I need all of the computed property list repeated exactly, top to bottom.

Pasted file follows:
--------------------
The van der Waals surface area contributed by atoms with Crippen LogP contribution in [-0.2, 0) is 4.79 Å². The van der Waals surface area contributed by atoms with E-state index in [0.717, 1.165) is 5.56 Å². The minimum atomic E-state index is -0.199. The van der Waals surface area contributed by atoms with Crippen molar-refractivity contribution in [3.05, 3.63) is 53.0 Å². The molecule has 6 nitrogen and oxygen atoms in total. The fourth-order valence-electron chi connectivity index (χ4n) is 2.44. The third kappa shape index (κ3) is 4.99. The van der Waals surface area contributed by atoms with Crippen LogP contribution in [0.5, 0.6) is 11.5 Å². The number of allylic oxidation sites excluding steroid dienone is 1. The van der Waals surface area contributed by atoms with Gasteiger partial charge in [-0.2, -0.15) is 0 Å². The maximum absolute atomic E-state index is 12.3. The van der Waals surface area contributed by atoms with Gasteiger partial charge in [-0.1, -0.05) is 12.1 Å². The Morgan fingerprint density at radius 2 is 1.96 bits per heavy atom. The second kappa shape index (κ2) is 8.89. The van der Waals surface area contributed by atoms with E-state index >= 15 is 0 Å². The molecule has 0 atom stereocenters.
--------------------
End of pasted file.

The van der Waals surface area contributed by atoms with Crippen LogP contribution in [-0.2, 0) is 4.79 Å². The van der Waals surface area contributed by atoms with E-state index in [0.717, 1.165) is 5.56 Å². The minimum atomic E-state index is -0.199. The van der Waals surface area contributed by atoms with Crippen molar-refractivity contribution in [3.05, 3.63) is 53.0 Å². The molecule has 6 nitrogen and oxygen atoms in total. The fourth-order valence-electron chi connectivity index (χ4n) is 2.44. The third kappa shape index (κ3) is 4.99. The van der Waals surface area contributed by atoms with Crippen LogP contribution in [0.5, 0.6) is 11.5 Å². The number of allylic oxidation sites excluding steroid dienone is 1. The van der Waals surface area contributed by atoms with Gasteiger partial charge in [-0.2, -0.15) is 0 Å². The maximum absolute atomic E-state index is 12.3. The van der Waals surface area contributed by atoms with Gasteiger partial charge in [-0.1, -0.05) is 12.1 Å². The Morgan fingerprint density at radius 2 is 1.96 bits per heavy atom. The second kappa shape index (κ2) is 8.89. The van der Waals surface area contributed by atoms with E-state index >= 15 is 0 Å². The molecule has 0 atom stereocenters.